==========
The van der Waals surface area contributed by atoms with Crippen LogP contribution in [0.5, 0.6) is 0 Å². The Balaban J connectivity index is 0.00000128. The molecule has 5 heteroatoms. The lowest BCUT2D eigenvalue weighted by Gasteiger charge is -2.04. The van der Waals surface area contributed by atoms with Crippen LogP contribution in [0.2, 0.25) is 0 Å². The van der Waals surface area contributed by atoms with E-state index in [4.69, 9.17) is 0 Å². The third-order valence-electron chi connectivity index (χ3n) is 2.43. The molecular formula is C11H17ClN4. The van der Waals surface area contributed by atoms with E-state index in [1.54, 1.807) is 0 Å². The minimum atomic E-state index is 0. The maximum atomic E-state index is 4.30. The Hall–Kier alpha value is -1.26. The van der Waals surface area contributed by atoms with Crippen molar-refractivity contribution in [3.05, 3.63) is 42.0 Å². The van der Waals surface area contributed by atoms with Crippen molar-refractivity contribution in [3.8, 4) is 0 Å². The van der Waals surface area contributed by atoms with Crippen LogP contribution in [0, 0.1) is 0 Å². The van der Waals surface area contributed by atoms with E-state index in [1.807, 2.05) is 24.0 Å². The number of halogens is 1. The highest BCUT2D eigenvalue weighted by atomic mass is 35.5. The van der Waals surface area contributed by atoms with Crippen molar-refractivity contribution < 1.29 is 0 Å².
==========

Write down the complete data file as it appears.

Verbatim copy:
The van der Waals surface area contributed by atoms with Crippen LogP contribution in [0.5, 0.6) is 0 Å². The Balaban J connectivity index is 0.00000128. The molecule has 5 heteroatoms. The lowest BCUT2D eigenvalue weighted by Gasteiger charge is -2.04. The van der Waals surface area contributed by atoms with Crippen LogP contribution in [0.2, 0.25) is 0 Å². The van der Waals surface area contributed by atoms with E-state index in [4.69, 9.17) is 0 Å². The third-order valence-electron chi connectivity index (χ3n) is 2.43. The molecular formula is C11H17ClN4. The van der Waals surface area contributed by atoms with E-state index in [1.54, 1.807) is 0 Å². The minimum atomic E-state index is 0. The maximum atomic E-state index is 4.30. The Hall–Kier alpha value is -1.26. The van der Waals surface area contributed by atoms with Crippen molar-refractivity contribution in [3.05, 3.63) is 42.0 Å². The van der Waals surface area contributed by atoms with Crippen molar-refractivity contribution in [3.8, 4) is 0 Å². The van der Waals surface area contributed by atoms with Crippen LogP contribution in [0, 0.1) is 0 Å². The van der Waals surface area contributed by atoms with E-state index in [1.807, 2.05) is 24.0 Å². The number of halogens is 1. The highest BCUT2D eigenvalue weighted by atomic mass is 35.5. The van der Waals surface area contributed by atoms with Crippen molar-refractivity contribution < 1.29 is 0 Å².